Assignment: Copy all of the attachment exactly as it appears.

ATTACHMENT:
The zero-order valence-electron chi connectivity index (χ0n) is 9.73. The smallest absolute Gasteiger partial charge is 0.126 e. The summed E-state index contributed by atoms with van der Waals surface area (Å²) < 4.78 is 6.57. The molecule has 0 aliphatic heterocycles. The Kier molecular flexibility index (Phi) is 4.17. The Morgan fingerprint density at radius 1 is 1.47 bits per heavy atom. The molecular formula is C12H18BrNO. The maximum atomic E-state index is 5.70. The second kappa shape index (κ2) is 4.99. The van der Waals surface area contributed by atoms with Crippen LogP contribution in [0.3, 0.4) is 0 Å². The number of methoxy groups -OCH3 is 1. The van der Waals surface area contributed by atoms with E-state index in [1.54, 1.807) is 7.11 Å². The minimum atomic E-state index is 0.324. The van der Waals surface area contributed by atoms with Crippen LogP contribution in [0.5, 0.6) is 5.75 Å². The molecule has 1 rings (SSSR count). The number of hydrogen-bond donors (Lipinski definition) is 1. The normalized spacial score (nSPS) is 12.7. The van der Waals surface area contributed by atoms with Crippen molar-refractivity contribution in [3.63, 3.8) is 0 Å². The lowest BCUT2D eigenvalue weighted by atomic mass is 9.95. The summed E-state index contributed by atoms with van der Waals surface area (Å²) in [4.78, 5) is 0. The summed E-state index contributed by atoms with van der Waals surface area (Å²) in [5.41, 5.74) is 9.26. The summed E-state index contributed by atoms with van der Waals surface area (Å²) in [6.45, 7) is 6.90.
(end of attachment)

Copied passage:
The zero-order valence-electron chi connectivity index (χ0n) is 9.73. The smallest absolute Gasteiger partial charge is 0.126 e. The summed E-state index contributed by atoms with van der Waals surface area (Å²) < 4.78 is 6.57. The molecule has 0 aliphatic heterocycles. The Kier molecular flexibility index (Phi) is 4.17. The Morgan fingerprint density at radius 1 is 1.47 bits per heavy atom. The molecular formula is C12H18BrNO. The maximum atomic E-state index is 5.70. The second kappa shape index (κ2) is 4.99. The van der Waals surface area contributed by atoms with Crippen LogP contribution in [0.3, 0.4) is 0 Å². The number of methoxy groups -OCH3 is 1. The van der Waals surface area contributed by atoms with E-state index in [1.54, 1.807) is 7.11 Å². The minimum atomic E-state index is 0.324. The van der Waals surface area contributed by atoms with Crippen LogP contribution in [0.5, 0.6) is 5.75 Å². The molecule has 1 rings (SSSR count). The number of hydrogen-bond donors (Lipinski definition) is 1. The normalized spacial score (nSPS) is 12.7. The van der Waals surface area contributed by atoms with Crippen molar-refractivity contribution in [3.63, 3.8) is 0 Å². The lowest BCUT2D eigenvalue weighted by atomic mass is 9.95. The summed E-state index contributed by atoms with van der Waals surface area (Å²) in [4.78, 5) is 0. The summed E-state index contributed by atoms with van der Waals surface area (Å²) in [5.41, 5.74) is 9.26. The summed E-state index contributed by atoms with van der Waals surface area (Å²) in [6.45, 7) is 6.90.